Even though the DoD has decreased its water consumption over time, respective military departments continue to rely on significant water usage at installations to conduct and support the missions.

The Department of Defense (DoD) recognizes the value of water resources in meeting mission requirements and must protect and preserve its water to maintain mission viability into the future. The United States Government Accountability Office (GAO) conducted a study after the DoD reported 19 installations were at risk of not having sufficient water to meet their mission needs.[8] Overall, the DoD used approximately 84 billion gallons of water in 2018.[9] Military installations rely on water for a multitude of reasons: sanitation, drinking water, weapons testing, research, cooling agents, and even rocket launches. For example, Vandenberg Space Force Base uses between 60,000 to 100,000 gallons of water for a single rocket launch.[10] Even though the DoD has decreased its water consumption over time, respective military departments continue to rely on significant water usage at installations to conduct and support the missions.[11] Installations, particularly those located in the Western United States will need to reinvigorate efforts to protect water rights and maximize water conservation to preserve sufficient water for future missions. This article highlights a potentially underutilized source of water rights—federal reserved water rights—that may protect water resources for installations. This article also provides an overview of the legal mechanisms available to protect installation water rights, upgrade leaking water infrastructure, conserve water, and protect watersheds. Finally, this article lends practical advice to legal offices helping protect an installation’s water to overcome mission obstructions due to drought.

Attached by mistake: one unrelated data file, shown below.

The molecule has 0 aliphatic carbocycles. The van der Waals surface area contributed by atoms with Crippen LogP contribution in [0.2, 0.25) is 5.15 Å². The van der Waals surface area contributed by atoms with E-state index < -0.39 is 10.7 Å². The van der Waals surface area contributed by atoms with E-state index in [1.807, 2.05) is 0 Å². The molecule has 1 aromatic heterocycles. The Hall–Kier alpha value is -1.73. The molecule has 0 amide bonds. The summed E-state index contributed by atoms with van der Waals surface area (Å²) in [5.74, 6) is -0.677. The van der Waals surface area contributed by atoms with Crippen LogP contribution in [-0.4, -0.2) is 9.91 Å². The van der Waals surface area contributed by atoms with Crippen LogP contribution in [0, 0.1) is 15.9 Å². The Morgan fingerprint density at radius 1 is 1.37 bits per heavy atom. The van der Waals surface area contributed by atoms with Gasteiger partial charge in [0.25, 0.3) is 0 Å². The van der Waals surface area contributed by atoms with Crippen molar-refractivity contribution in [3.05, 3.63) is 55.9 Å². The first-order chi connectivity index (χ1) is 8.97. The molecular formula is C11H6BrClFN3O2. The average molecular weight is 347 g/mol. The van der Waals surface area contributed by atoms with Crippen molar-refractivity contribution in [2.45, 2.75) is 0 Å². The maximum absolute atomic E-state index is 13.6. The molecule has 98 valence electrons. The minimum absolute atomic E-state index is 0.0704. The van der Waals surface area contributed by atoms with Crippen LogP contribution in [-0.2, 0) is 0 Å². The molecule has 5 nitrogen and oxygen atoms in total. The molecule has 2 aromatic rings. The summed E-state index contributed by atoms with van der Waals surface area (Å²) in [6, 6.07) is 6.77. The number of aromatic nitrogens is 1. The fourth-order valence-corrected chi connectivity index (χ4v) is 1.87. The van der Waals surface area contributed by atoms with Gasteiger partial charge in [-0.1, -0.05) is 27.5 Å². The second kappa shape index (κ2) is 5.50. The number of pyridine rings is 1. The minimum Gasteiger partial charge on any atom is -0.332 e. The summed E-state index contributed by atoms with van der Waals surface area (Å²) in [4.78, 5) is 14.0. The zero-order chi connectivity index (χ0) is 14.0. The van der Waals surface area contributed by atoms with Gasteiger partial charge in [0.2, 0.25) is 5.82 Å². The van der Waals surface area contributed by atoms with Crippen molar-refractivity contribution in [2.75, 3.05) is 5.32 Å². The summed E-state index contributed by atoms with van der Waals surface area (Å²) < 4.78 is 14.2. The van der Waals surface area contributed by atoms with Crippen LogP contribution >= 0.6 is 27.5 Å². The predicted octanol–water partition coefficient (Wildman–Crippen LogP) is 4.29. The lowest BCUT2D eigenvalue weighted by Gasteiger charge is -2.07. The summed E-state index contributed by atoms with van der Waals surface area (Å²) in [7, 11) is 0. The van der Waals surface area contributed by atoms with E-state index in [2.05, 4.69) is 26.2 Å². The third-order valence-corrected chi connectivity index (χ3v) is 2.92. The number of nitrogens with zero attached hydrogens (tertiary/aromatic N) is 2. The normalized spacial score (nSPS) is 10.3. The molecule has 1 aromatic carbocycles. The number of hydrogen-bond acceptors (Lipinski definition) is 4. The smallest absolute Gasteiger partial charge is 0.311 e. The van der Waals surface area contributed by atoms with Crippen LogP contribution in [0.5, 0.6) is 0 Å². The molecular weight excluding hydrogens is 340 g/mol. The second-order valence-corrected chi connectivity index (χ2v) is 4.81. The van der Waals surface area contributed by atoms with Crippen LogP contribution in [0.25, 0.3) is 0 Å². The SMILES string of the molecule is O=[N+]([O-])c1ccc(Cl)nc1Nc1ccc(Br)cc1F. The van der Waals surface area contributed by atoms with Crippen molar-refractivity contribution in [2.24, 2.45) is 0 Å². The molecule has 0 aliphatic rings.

Background

To obtain necessary water in the drought-prone western states, the law of prior appropriation prevails, where the first person to apply water to a beneficial use is first in right against later appropriators.[12] Under this principle, the one who first appropriates water and puts it to beneficial use thereby acquires a vested right to continue to divert and use that quantity of water against all claimants junior to them in point of time. “‘First in time, first in right’ is the shorthand expression of this legal principle.”[13] The doctrine of prior appropriation also limits water diversions to a specific amount and only for a defined purpose.[14] When there is not enough water to accommodate all appropriators (as may be the case in times of drought), those appropriators with priority (i.e. those whose right was established earlier than others) prevail over those who established rights later.